But the Bauhaus:

BTB is an occasional and ongoing series of interviews and conversations between artists and designers whose work offers reasons to make work, despite and because of the complex world we live in. It aims to highlight anomalous practices and individuals, and somewhat optimistically, is envisioned as a tool to forge new ways of relating to the material and social world we inhabit. 

All conversations are available in both English and Spanish. 

The Genuine Unauthorized Clothing Clone Institute:

The Genuine Unauthorized Clothing Clone institute is a project born out of desire and alienation. The project’s garments, free downloadable patterns and instructional videos are a visual primer into copyright and intellectual property law and illustrate systems of exclusion and hegemony.

The project has been profiled in The New York Times and exhibited at the Newport Art Museum among others.

A Very Fancy Bathrobe: TWM x AGL     

Fancy Bathrobe is a joint project between The Weaving Mill co-founder Emily Winter and Abigail Glaum-Lathbury. The design features specially engineered and woven panels created by The Weaving Mill that perfectly align to the garment pattern specifications developed by Abigail.
The project spanned two cities (and countries), Chicago and Mexico City, multiple testing rounds and one very fancy photoshoot with photographer Paola Toledo.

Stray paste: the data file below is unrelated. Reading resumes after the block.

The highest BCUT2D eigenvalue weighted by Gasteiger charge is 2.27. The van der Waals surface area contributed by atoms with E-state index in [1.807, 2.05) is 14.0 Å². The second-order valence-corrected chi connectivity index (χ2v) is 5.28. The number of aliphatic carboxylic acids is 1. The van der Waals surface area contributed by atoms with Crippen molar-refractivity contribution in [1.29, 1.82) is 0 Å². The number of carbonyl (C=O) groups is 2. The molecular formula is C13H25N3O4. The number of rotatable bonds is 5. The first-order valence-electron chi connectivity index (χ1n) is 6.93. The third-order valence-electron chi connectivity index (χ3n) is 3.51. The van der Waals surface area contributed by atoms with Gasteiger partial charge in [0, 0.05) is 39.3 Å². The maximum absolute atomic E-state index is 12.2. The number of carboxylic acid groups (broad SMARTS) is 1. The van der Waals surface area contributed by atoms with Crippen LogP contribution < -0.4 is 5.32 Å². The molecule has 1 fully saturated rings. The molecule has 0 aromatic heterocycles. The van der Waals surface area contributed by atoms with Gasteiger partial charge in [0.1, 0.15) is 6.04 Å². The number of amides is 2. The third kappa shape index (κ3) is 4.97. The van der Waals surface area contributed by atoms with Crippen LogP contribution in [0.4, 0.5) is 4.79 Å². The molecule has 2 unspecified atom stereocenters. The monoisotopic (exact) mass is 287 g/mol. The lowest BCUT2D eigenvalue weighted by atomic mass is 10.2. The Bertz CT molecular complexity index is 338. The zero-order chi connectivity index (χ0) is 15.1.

A warm thank you to our models: Arturo Cortes, Esha Nagpal, Chakceel Rah Blancas, Omar Trejo, Emily Winter, and Jaco the dog.
Arts Research Collective:

In 2019 I joined the Arts Research Collective as a co-organizer and faculty member alongside Maura Brewer, Cameron Crawford, and Aliza Shvarts. In the summer of 2020 we transitioned the planned in-person summer intensive into an online course that combined radical pattern making and sewing tutorials with critical theory readings. 

We offered two courses in this vein, the first in collaboration with the Rational Dress Society, while the second taught the foundations of pattern making and draping. The courses, which we called radical vocational training, reached over 350 students from around the world.